"* * * * *

"(x) Defendant shall be placed on probation to (x) Marion County Corrections ( ) Court ( ) Pursuant to 137.012 for a period of 60 months with the following conditions comprising the terms thereof: [The conditions of supervision follow; additional conditions are listed on an attached page.]"

(Uppercase and boldface in original; other formatting altered for readability purposes.) Approximately one year after defendant's sentencing, he was brought back to court for a probation violation hearing. He admitted that he had violated his probation by possessing and consuming controlled substances. The court asked the prosecutor for his recommendation regarding the disposition. The prosecutor recommended that the court revoke defendant's probation and sentence him to 70 months in prison without eligibility for sentence modification programs.

Defendant argued that the court could impose no more than the maximum presumptive prison term under the sentencing guidelines--in this case, 38 months--as a sanction for a probation violation. The prosecutor agreed that probation sanctions are ordinarily limited to the presumptive term under the guidelines. The prosecutor reiterated, however, that defendant had stipulated to 70 months. According to the prosecutor, defendant's stipulation precluded application of the ordinary rules.

The court asked whether the judgment indicated that defendant stipulated to a particular sanction. The prosecutor conceded that it did not expressly say anything about a stipulated sanction, but he asserted that the stipulation was signified by the court's entry of 70 months as the "presumptive" prison term, adding that he and defendant's counsel had discussed the matter with the court at the sentencing. The court then asked whether listening to the recording of the sentencing would reveal that there had been a stipulation. The prosecutor indicated that it would.

Defendant's counsel argued that it would be inappropriate for the court to listen to the recording, asserting that "the Court is bound by the four corners of the document, if you will, and may only go outside the judgment if the judgment is ambiguous." She argued that it is not ambiguous, contending that the notation of "70 months" is "simply surplus[] language."

The court ultimately concluded that the judgment is ambiguous. Defendant offered as an exhibit a transcript of the sentencing hearing. The court indicated that it had reviewed the transcript:

"As I said, I had some recollection of the sentencing in this case, but wanted to review the transcript to confirm in my own mind that there was a stipulated sentence in this case. And I do find on page 5 of the transcript, lines 2 through 4, that [defense counsel] confirms that this was a stipulated sentence. [The prosecutor] outlines the terms of the sentence, specifically on page 6, and makes a statement that 'I want to make it crystal clear to the Defendant so that he understands, if he misses one payment, one class of his treatment program, has one sip of alcohol he's going to prison for 70 months.' * * *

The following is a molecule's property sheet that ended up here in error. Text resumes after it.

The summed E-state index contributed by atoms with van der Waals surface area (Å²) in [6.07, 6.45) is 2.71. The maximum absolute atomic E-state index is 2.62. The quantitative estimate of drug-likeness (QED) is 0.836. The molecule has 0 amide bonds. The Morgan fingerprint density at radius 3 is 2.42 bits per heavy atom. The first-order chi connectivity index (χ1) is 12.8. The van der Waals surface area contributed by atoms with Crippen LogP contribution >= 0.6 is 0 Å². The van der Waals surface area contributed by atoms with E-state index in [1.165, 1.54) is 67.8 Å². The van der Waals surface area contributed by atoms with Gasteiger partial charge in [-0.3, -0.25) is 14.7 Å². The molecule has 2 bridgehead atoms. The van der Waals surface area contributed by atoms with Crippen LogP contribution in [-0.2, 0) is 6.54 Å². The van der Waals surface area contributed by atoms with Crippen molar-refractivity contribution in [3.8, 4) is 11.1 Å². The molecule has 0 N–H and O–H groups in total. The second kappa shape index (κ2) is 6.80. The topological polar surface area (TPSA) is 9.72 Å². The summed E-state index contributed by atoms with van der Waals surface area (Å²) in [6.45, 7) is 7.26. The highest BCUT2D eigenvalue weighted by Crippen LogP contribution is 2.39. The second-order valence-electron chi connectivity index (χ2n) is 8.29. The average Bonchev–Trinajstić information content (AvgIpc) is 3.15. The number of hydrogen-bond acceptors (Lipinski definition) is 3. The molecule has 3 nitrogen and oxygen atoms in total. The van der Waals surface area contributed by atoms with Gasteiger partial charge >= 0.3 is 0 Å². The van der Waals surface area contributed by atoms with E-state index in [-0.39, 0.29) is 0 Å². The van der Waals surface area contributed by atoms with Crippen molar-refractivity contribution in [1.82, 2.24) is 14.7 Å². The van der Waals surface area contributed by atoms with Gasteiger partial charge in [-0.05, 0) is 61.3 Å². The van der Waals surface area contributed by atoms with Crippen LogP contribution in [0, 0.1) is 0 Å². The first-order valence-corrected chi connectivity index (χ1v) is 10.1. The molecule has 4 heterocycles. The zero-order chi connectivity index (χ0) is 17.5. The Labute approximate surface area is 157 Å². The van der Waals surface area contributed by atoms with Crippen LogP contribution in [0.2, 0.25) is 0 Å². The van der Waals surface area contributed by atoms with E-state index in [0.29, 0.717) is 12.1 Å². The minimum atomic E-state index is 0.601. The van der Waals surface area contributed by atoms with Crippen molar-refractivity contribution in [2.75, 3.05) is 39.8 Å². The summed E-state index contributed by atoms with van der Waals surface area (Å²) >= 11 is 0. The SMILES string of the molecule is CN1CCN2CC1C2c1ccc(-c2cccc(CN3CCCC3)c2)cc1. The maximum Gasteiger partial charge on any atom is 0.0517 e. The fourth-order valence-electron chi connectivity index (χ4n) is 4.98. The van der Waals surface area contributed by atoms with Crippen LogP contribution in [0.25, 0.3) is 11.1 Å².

"* * * And so I am going to, as I said, revoke your probation. And I do sentence you to serve the 70 months, which I believe was the stipulated sentence between Counsel. And I think you were appropriately warned of that in court."

Defendant asked the court to address his entitlement under ORS 137.750 to sentence modification programs. The court noted that the parties had "stipulated to a 70-month sentence. There is no mention in the stipulation as it's recited that there will be any credit for good time [sic]." Defendant argued that the failure to mention the matter left it for the court to determine upon revocation. The prosecutor argued that defendant had stipulated to a Measure 11 sentence, which did not allow for eligibility for sentence modification programs. The court agreed with the prosecutor: "That was my understanding of the plea. And for that reason, I will not allow [consideration for sentence modification programs]." The court entered judgment accordingly, but made no findings pursuant to ORS 137.750.

In his opening brief on appeal, defendant makes two assignments of error. (4) In the first, he argues that the trial court erred in imposing a sentence in excess of the presumptive guidelines maximum. Defendant asserts that the court was required by ORS 137.712(5) to impose the presumptive guidelines sentence--37 to 38 months. He contends that he did not stipulate to any particular sentence, relying on the fact that his plea petition makes no mention of a stipulated sentence and that neither the petition nor the judgment mentions the sentence that would be imposed if his probation were revoked. Defendant also points to the statements in the petition indicating that the district attorney agreed to "recommend" a downward departure sentence and that the court was not required to impose the recommended sentence. Defendant also argues that, even if he agreed to a stipulated sentence, he did not stipulate to 70 months. In his second assignment of error, defendant argues that the trial court erred in denying him consideration under ORS 137.750 for sentence modifications. He again argues that, even if he agreed to a stipulated sentence, he did not stipulate to denial of such consideration.

The state responds that defendant stipulated to a full Measure 11 sentence, including a 70-month prison term and denial of eligibility for sentence modification programs. Because defendant stipulated to the sentence, the state contends, it is not reviewable. (5)

As noted above, ORS 138.222(2)(d) provides that, on appeal from a judgment of conviction for a felony, we may not review "[a]ny sentence resulting from a stipulated sentencing agreement between the state and the defendant which the sentencing court approves on the record." However, if any part of the sentence imposed varies from the parties' stipulation, that part of the sentence is reviewable. Davis, 134 Or App at 314. The question before us, then, is whether the parties stipulated to the sentence that the trial court imposed. To answer that, we must determine what the terms of the parties' plea agreement were. We have recognized that commercial contract principles apply to plea agreements. State v. Chavez, 211 Or App 142, 145, 153 P3d 175 (2007). Under ordinary contract principles, the construction of a contract is a question of law, but when the contract is ambiguous, extrinsic evidence may be used to resolve the ambiguity, and determination of the parties' intent is a question of fact. Evenson Masonry, Inc. v. Eldred, 273 Or 770, 772, 543 P2d 663 (1975). The interpretation of the finder of fact is binding on appeal if there is any evidence in the record to support it. Id.